At first it was Thunderbird and now FFOS…
Mozilla, the company that is ran by the headless chickens, has announced that they will stop developing and selling Firefox OS smartphones.
Unveiled back in 2013, Firefox OS was supposed to flood the developing world with the low cost devices. After that strategy failed, they switched to the “higher end”, and after this strategy failed too, Mozilla completely abandoned the platform and it is now dead.
No, it does not work on Firefox for iOS.
Recently, Mozilla has announced that they will begin focusing on the core user experiences instead; so they have pretty much stopped developing Thunderbird and even ditched sponsored tiles as a result.
Now, the very same organization has just announced a new product: Focus by Firefox, a free content blocker for the Apple’s Safari users. How exactly does it help Mozilla to focus on the core Firefox user experiences? I am not sure that Mozilla knows that either.
Now cares about the “core” experiences.
Remember when Mozilla started to experiment with the sponsored tiles, saying that it was for the better? Then, despite a lot of controversy, still decided to implement ads into Firefox?
Well, after the continuous decline in the market share, it looks like Mozilla might have finally realized that selling out its users is not exactly a formula for the success. The result? The recently made announcement, which puts an end to this. As stated by Darren Herman, “Advertising in Firefox could be a great business, but it isn’t the right business for us at this time because we want to focus on core experiences for our users.”
Might spin it off.
Mitchell Baker, the exec chairwoman of Mozilla Organization, has recently published an open memo on the mozilla.governance forum, sharing her thoughts about Firefox and Thunderbird, its free email client.
As it turns out, Baker does not believe in Thunderbird anymore and now considers it akin to “paying a tax”, even though the active software development has pretty much stopped back in 2012.
So what’s going to happen with the Mozilla’s email client? According to Mitchell, “Thunderbird should would thrive best by separating itself from reliance on Mozilla development systems and in some cases, Mozilla technology,” which pretty much indicates what fans have had feared for years: Thunderbird is dead, unless new home is found.
The search deal did not come to a rescue.
Last year, Google and Mozilla did not come extend the search agreement, and as a result, Yahoo! became the default search engine in Firefox.
While at first Yahoo! experienced a pretty healthy increase in its market share numbers (where even Google was concerned as it begged users to switch back), it looks like the gains did not hold. According to the most recent data, for October, Yahoo’s global usage share was actually at a new low, 7.6%, down from 10.2% (January 2015).
Now here is a milestone for you.
Eleven years ago, Mozilla has released Firefox 1.0, which later became one of the most popular web browsers in the world. Fast forward to now and Firefox is sitting at the version 42, with more features than ever but far less excitement than 4-5 years ago.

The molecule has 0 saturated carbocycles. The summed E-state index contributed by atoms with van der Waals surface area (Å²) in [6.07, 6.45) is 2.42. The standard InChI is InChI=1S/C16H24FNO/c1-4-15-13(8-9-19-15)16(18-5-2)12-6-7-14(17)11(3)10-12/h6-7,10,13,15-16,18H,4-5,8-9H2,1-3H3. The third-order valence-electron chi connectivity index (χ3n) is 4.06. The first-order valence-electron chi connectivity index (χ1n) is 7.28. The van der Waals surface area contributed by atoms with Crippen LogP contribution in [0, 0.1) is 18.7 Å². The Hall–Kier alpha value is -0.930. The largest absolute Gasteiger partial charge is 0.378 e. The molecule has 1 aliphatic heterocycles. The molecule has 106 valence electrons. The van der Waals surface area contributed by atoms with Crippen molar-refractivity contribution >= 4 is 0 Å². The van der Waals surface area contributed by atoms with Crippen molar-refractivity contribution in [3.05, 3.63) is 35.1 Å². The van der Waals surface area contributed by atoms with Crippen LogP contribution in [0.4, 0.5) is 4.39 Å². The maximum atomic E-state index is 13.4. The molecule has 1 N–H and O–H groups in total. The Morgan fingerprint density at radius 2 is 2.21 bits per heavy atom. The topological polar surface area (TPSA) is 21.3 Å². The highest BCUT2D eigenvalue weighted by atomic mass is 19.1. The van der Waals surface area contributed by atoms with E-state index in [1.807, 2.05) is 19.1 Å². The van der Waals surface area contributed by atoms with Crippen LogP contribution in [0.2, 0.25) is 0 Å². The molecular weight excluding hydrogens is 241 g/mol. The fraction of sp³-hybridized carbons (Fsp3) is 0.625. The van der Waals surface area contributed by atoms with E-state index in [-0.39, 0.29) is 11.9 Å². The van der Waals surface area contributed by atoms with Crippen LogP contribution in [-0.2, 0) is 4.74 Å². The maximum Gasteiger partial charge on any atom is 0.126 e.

In any case, we wish Firefox a very happy birthday and hoping to see some fresh innovations (and not Chrome copying), which might lead to the legendary browser’s come back.
And it’s called Mozilla Open Source Support (MOSS).
Earlier this month, Mozilla has launched the open source support program, which aims to support the said software.
As revealed in a blog post, Mozilla will be giving away as much $1,000,000 to help the community. The goal? It’s pretty simple, identify up to 10 projects and fund them by December 12th. Although there is no way to apply yet, feel free to bookmark the following page, in case you do see yourself receiving some of the Google’s Search cash.
In case you missed, Google and Mozilla have decided to rename the .bro extension to .br because a feminist told me so. Below, you will find some of the best comments from the reddit thread.
Well i’m glad they finally addressed one of the biggest issues with Firefox. Now it’s perfect !
This is the world we live in.
When it comes to the first world browser problems, there are certainly more important things to talk about than ditching plugins, abandoning flash, and so on…
Just recently, Google revealed a new and open source web compression algorithm called Brotli, which is around 25% than Zopfli, a now previous generation algo from the very same company. Now what happened next is pretty ridiculous. Due to the nature of this name, files compressed with Brotli would have had a file extension .bro, but that is no longer the case as it will be changed to .br. Why?
One of the great things about Mozilla and their releases is the fact that they choose to publish both PC and Mobile builds at the same time and Firefox 42 Beta is no exception.
So what exactly is new in this version?
- The private browsing with tracking protection will now block various web elements that could lead to your tracking.
- Scrollable tabs for panels navigation